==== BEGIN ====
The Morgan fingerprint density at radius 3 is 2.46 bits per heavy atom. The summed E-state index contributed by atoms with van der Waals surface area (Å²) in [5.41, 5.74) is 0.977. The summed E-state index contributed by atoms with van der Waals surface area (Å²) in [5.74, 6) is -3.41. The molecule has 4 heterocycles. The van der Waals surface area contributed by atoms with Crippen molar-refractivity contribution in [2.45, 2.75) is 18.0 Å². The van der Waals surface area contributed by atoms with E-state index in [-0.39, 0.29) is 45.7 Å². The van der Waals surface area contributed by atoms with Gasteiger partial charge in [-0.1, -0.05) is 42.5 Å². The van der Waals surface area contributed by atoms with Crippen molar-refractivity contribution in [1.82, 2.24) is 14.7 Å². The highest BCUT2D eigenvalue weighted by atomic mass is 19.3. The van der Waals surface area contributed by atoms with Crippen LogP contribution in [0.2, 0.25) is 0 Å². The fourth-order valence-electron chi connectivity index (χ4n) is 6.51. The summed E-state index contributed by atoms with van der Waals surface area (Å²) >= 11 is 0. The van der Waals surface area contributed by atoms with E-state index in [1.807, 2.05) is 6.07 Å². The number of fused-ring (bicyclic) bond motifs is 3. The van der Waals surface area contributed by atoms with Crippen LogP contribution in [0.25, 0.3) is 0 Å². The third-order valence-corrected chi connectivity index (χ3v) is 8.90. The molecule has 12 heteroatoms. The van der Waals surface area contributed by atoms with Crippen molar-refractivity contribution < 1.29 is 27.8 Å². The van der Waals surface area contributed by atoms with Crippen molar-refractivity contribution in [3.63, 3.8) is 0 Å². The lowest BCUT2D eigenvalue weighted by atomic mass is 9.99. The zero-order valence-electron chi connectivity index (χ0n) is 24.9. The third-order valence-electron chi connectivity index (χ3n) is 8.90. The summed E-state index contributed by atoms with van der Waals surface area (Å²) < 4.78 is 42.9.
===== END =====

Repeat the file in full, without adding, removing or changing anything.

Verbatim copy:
The Morgan fingerprint density at radius 3 is 2.46 bits per heavy atom. The summed E-state index contributed by atoms with van der Waals surface area (Å²) in [5.41, 5.74) is 0.977. The summed E-state index contributed by atoms with van der Waals surface area (Å²) in [5.74, 6) is -3.41. The molecule has 4 heterocycles. The van der Waals surface area contributed by atoms with Crippen molar-refractivity contribution in [2.45, 2.75) is 18.0 Å². The van der Waals surface area contributed by atoms with E-state index in [-0.39, 0.29) is 45.7 Å². The van der Waals surface area contributed by atoms with Gasteiger partial charge in [-0.1, -0.05) is 42.5 Å². The van der Waals surface area contributed by atoms with Crippen molar-refractivity contribution in [1.82, 2.24) is 14.7 Å². The highest BCUT2D eigenvalue weighted by atomic mass is 19.3. The van der Waals surface area contributed by atoms with Crippen LogP contribution in [0.2, 0.25) is 0 Å². The fourth-order valence-electron chi connectivity index (χ4n) is 6.51. The summed E-state index contributed by atoms with van der Waals surface area (Å²) >= 11 is 0. The van der Waals surface area contributed by atoms with E-state index in [1.807, 2.05) is 6.07 Å². The number of fused-ring (bicyclic) bond motifs is 3. The van der Waals surface area contributed by atoms with Crippen LogP contribution in [0.25, 0.3) is 0 Å². The third-order valence-corrected chi connectivity index (χ3v) is 8.90. The molecule has 12 heteroatoms. The van der Waals surface area contributed by atoms with Crippen molar-refractivity contribution < 1.29 is 27.8 Å². The van der Waals surface area contributed by atoms with Crippen molar-refractivity contribution in [3.63, 3.8) is 0 Å². The lowest BCUT2D eigenvalue weighted by atomic mass is 9.99. The zero-order valence-electron chi connectivity index (χ0n) is 24.9. The third-order valence-electron chi connectivity index (χ3n) is 8.90. The summed E-state index contributed by atoms with van der Waals surface area (Å²) < 4.78 is 42.9.